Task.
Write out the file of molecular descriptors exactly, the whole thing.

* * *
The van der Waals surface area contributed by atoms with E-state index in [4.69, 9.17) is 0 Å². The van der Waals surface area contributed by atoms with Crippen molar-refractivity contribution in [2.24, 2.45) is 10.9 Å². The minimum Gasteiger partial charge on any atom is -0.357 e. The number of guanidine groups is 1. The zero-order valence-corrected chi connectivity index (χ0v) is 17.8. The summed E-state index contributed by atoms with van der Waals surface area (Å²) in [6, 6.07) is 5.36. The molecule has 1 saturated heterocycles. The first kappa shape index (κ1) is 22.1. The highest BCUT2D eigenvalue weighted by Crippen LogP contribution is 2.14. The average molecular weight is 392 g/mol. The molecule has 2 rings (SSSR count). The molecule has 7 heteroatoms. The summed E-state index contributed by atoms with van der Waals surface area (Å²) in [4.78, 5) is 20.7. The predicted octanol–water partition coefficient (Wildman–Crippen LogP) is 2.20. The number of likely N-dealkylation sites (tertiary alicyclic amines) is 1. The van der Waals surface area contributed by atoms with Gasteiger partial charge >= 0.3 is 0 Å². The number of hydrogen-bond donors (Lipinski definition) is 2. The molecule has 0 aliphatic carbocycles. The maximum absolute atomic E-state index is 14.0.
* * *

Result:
The van der Waals surface area contributed by atoms with E-state index in [4.69, 9.17) is 0 Å². The van der Waals surface area contributed by atoms with Crippen molar-refractivity contribution in [2.24, 2.45) is 10.9 Å². The minimum Gasteiger partial charge on any atom is -0.357 e. The number of guanidine groups is 1. The zero-order valence-corrected chi connectivity index (χ0v) is 17.8. The summed E-state index contributed by atoms with van der Waals surface area (Å²) in [6, 6.07) is 5.36. The molecule has 1 saturated heterocycles. The first kappa shape index (κ1) is 22.1. The highest BCUT2D eigenvalue weighted by Crippen LogP contribution is 2.14. The average molecular weight is 392 g/mol. The molecule has 2 rings (SSSR count). The molecule has 7 heteroatoms. The summed E-state index contributed by atoms with van der Waals surface area (Å²) in [4.78, 5) is 20.7. The predicted octanol–water partition coefficient (Wildman–Crippen LogP) is 2.20. The number of likely N-dealkylation sites (tertiary alicyclic amines) is 1. The van der Waals surface area contributed by atoms with Gasteiger partial charge >= 0.3 is 0 Å². The number of hydrogen-bond donors (Lipinski definition) is 2. The molecule has 0 aliphatic carbocycles. The maximum absolute atomic E-state index is 14.0.